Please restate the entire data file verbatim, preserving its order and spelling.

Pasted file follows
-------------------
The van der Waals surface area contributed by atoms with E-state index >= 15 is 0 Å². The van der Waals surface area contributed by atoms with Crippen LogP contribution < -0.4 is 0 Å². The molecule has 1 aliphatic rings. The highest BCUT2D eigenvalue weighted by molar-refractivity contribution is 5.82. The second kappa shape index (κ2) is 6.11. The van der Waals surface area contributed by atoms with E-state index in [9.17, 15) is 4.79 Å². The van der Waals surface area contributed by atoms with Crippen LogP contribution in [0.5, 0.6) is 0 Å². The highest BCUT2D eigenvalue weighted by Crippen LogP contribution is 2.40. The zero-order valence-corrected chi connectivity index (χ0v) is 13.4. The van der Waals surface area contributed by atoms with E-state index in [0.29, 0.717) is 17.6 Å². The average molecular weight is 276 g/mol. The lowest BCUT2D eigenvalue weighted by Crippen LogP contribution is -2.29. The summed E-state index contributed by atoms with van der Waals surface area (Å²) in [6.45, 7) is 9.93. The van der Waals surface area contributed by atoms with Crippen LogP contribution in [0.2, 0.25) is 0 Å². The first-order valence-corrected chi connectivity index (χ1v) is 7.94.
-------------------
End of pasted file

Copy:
The van der Waals surface area contributed by atoms with E-state index >= 15 is 0 Å². The van der Waals surface area contributed by atoms with Crippen LogP contribution < -0.4 is 0 Å². The molecule has 1 aliphatic rings. The highest BCUT2D eigenvalue weighted by molar-refractivity contribution is 5.82. The second kappa shape index (κ2) is 6.11. The van der Waals surface area contributed by atoms with E-state index in [9.17, 15) is 4.79 Å². The van der Waals surface area contributed by atoms with Crippen LogP contribution in [0.5, 0.6) is 0 Å². The highest BCUT2D eigenvalue weighted by Crippen LogP contribution is 2.40. The zero-order valence-corrected chi connectivity index (χ0v) is 13.4. The van der Waals surface area contributed by atoms with E-state index in [0.29, 0.717) is 17.6 Å². The average molecular weight is 276 g/mol. The lowest BCUT2D eigenvalue weighted by Crippen LogP contribution is -2.29. The summed E-state index contributed by atoms with van der Waals surface area (Å²) in [6.45, 7) is 9.93. The van der Waals surface area contributed by atoms with Crippen LogP contribution in [0.2, 0.25) is 0 Å². The first-order valence-corrected chi connectivity index (χ1v) is 7.94.